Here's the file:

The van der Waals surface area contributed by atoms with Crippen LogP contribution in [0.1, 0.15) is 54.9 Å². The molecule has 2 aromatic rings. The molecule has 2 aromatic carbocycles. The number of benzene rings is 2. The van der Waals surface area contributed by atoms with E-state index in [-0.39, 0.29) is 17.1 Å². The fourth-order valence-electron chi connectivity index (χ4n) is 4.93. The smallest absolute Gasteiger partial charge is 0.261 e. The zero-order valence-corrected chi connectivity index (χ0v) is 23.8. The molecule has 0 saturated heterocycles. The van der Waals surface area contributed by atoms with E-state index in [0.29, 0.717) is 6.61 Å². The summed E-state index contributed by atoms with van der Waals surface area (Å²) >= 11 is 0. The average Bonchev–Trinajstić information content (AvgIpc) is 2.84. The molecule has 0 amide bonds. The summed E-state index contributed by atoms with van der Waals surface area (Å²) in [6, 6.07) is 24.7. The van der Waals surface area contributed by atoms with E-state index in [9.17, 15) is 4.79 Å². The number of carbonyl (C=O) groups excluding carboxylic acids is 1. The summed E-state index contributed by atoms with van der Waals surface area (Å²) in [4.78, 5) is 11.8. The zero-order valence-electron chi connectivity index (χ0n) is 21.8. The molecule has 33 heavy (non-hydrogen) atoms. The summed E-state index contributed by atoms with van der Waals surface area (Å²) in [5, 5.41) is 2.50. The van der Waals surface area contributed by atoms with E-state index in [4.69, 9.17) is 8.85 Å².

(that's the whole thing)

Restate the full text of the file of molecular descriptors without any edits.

The van der Waals surface area contributed by atoms with Crippen LogP contribution in [0.1, 0.15) is 54.9 Å². The molecule has 2 aromatic rings. The molecule has 2 aromatic carbocycles. The number of benzene rings is 2. The van der Waals surface area contributed by atoms with E-state index in [-0.39, 0.29) is 17.1 Å². The fourth-order valence-electron chi connectivity index (χ4n) is 4.93. The smallest absolute Gasteiger partial charge is 0.261 e. The zero-order valence-corrected chi connectivity index (χ0v) is 23.8. The molecule has 0 saturated heterocycles. The van der Waals surface area contributed by atoms with E-state index in [0.29, 0.717) is 6.61 Å². The summed E-state index contributed by atoms with van der Waals surface area (Å²) >= 11 is 0. The average Bonchev–Trinajstić information content (AvgIpc) is 2.84. The molecule has 0 amide bonds. The summed E-state index contributed by atoms with van der Waals surface area (Å²) in [6, 6.07) is 24.7. The van der Waals surface area contributed by atoms with E-state index in [9.17, 15) is 4.79 Å². The number of carbonyl (C=O) groups excluding carboxylic acids is 1. The summed E-state index contributed by atoms with van der Waals surface area (Å²) in [4.78, 5) is 11.8. The zero-order valence-electron chi connectivity index (χ0n) is 21.8. The molecule has 33 heavy (non-hydrogen) atoms. The summed E-state index contributed by atoms with van der Waals surface area (Å²) in [5, 5.41) is 2.50. The van der Waals surface area contributed by atoms with E-state index in [4.69, 9.17) is 8.85 Å².